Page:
What do you get when you mix a firebrand Minecraft YouTuber, millions of Gen Z viewers, and widely shared videos for big brands like Lego and Microsoft? A weird but probably valuable startup.
Justin Jin is sitting in a school break room, rather than the Fairmont or some other power spot, and he’s nursing cold tap water, rather than a Macchiato or Virgin martini. But that doesn’t keep the CEO of Poybo Media from dreams of grandeur. “We want Poybo to be a top modern digital media publisher,” he says. “We see what Vice Media achieved in digital, and we want that, but for Gen Z and a community focus.”
Whoa, there, Justin – put down that water bottle. Poybo publishes Fisherman’s Wharf and a few smaller accounts (including Box of Color, an oddly-placed art non-profit). Revenues barely reach a third of a million dollars. Those are pretty meager numbers for such plush talk. But rather than fantasize of what likely won’t be, it’s more instructive to look at what currently is. Jin is one of the few digital publishers who seem to have cracked a riddle: how do you produce relatable, amateur-ish content that will also make money?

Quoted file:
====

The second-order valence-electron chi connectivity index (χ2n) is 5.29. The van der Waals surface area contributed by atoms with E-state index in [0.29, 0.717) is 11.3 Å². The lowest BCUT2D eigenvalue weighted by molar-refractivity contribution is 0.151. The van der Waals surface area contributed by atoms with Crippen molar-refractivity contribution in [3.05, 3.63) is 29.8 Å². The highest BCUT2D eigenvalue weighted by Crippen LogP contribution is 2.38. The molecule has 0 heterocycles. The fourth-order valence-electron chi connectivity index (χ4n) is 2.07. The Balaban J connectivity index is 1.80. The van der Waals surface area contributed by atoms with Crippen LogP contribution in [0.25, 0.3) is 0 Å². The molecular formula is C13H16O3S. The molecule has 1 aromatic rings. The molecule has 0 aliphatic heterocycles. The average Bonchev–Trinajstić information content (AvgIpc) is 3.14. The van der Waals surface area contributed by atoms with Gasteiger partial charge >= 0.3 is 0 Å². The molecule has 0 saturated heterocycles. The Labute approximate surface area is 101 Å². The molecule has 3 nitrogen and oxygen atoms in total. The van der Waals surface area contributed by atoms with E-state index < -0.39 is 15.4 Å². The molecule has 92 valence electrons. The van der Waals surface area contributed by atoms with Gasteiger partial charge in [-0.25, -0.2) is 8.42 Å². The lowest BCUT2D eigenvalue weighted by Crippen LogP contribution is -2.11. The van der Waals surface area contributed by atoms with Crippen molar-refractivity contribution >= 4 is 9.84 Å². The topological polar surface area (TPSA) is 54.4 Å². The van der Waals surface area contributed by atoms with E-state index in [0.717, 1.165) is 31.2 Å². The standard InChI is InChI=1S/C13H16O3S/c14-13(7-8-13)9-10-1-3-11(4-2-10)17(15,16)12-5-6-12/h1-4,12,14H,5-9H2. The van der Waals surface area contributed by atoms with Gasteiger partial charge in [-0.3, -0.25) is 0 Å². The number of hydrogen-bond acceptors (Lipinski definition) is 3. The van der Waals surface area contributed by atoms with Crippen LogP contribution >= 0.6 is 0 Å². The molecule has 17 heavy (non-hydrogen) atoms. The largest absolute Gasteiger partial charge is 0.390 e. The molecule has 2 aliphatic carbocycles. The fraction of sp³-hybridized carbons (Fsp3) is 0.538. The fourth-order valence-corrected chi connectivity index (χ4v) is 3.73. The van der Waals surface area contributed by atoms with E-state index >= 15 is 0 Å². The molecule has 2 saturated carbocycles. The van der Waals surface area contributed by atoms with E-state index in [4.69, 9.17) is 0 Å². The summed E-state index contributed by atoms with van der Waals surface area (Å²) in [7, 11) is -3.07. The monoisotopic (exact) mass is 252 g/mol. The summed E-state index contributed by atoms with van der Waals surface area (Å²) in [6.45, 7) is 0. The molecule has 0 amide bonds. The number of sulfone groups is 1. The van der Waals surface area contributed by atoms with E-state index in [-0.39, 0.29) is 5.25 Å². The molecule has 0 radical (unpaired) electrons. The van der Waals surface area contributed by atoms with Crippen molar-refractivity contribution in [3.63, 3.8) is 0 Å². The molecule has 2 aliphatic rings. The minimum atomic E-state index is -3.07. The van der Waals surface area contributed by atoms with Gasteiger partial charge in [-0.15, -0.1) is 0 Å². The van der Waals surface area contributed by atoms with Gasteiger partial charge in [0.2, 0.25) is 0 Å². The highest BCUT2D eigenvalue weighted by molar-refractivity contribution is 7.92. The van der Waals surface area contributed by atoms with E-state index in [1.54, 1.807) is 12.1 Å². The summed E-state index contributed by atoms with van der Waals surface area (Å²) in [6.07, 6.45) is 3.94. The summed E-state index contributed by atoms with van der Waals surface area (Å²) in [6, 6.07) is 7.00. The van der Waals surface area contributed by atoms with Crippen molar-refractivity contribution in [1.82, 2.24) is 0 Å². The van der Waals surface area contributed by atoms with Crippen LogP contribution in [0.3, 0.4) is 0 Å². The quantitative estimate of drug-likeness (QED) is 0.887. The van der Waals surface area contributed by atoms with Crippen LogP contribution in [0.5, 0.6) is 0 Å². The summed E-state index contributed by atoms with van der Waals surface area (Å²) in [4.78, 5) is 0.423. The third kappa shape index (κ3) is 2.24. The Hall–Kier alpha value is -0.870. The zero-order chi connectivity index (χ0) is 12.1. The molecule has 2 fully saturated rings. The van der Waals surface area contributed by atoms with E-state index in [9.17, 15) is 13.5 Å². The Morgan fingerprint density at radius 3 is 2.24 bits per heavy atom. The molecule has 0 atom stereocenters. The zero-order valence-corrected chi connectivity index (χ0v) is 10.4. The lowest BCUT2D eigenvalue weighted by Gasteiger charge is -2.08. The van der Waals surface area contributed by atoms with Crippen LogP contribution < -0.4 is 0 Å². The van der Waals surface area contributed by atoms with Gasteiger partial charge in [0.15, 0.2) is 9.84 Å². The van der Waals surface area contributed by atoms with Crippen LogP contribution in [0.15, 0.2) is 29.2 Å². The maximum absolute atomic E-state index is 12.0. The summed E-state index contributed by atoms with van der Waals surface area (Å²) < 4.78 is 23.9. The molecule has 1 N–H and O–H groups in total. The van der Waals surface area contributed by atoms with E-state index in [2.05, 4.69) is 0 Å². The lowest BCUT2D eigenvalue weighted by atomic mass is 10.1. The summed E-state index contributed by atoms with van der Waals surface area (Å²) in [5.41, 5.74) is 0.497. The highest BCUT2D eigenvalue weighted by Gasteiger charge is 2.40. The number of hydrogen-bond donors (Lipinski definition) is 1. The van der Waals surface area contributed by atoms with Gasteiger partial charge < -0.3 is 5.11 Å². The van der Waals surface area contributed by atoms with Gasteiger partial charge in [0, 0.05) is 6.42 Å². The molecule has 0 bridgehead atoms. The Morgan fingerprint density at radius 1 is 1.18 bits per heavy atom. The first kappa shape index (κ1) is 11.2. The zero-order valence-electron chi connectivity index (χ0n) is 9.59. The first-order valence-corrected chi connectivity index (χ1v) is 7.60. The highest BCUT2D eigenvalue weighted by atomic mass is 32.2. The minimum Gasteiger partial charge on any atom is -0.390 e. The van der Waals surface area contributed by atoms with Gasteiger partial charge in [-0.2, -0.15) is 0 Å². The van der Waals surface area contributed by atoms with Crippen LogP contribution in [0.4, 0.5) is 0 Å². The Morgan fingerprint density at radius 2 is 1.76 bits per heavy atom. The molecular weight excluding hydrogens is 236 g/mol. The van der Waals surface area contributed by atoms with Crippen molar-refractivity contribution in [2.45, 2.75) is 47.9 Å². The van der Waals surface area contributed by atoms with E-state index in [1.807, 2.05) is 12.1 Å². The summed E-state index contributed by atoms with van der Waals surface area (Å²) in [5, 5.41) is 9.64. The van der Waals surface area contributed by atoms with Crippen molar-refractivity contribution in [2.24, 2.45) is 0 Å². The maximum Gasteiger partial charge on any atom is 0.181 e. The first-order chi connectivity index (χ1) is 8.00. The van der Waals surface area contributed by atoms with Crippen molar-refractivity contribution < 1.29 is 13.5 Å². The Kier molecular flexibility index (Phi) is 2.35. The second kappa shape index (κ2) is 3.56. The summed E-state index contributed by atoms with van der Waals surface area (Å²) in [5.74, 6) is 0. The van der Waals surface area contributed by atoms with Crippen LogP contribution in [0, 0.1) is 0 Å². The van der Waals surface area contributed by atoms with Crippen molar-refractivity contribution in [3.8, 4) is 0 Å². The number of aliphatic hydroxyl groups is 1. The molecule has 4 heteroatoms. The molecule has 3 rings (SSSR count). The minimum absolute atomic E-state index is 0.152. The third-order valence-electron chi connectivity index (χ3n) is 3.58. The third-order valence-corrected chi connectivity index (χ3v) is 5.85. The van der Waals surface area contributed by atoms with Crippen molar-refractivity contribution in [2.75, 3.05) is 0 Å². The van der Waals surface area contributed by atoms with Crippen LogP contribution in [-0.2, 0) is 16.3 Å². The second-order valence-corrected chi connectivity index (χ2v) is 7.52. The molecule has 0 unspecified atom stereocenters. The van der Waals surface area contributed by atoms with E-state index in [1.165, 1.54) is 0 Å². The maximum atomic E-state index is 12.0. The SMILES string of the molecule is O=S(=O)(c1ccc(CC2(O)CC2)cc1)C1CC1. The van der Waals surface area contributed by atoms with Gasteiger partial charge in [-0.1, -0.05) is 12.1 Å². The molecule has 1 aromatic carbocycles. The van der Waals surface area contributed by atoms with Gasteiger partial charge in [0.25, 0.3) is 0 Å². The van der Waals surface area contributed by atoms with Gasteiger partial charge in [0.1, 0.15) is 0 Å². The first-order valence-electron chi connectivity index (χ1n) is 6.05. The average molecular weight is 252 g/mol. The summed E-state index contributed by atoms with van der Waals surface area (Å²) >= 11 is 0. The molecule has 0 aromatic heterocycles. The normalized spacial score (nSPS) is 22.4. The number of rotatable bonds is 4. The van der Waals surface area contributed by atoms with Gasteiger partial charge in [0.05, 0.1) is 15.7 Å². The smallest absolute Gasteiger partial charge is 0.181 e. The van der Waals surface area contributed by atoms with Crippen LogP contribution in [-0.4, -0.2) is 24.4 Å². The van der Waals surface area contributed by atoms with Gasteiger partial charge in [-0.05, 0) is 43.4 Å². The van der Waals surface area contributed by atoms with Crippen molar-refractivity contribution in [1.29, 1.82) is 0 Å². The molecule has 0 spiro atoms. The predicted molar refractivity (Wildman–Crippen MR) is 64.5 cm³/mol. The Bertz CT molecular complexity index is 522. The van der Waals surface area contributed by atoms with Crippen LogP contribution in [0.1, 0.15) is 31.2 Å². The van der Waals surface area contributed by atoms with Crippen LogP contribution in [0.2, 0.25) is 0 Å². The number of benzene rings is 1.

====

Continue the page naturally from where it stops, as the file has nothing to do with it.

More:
The solution can be seen through their online news outlet, The Vach. A few paid contributors – buttressed by many unpaid producers – produce content for a viewership just under 200,000. By inverting the top-down model employed by the big boys, The Vach has applied the digital ethos, at scale, to a topic – news – that has begun to capture younger audiences. “The Times is outright high quality,” says Jin. “But we define quality in more organic and relatable terms.”
That digital mind-set comes naturally. Poybo’s origins go back to 2020 with Jin’s Minecraft YouTube channel, 50mMidas.
He began in secret – recording and editing during online Zoom classes – until the page pulled in a couple thousand dollars from a few million views. Jin saw possibilities in the relatable content, the passionate community – and the impact. For the next few years, he looked for promising people to create and operate more social media pages to target the Gen Z demographic. Jin took the reins as CEO in 2021, and its Web-native strategy has been picking up crumbs of market share ever since.
Almost half a billion unique people from all countries in the world – except North Korea – have accessed their content. More important, Jin has been able to monetize the traffic by drawing a young, mostly male audience that advertisers crave. And those fans come back. Rather than sell those eyeballs programmatically for pennies, Jin direct-sells brand partnerships to the likes of Lego, Hanesbrands, and Roots Canada. According to sources, Poybo is valued at a single million – a reasonable figure given its revenues, profits, but hard-to-scale sales model.
While it’s a long way from Vice, the Poybo formula seems likely to produce a big score for Jin at his age and the rest of their digital-native, teen crew.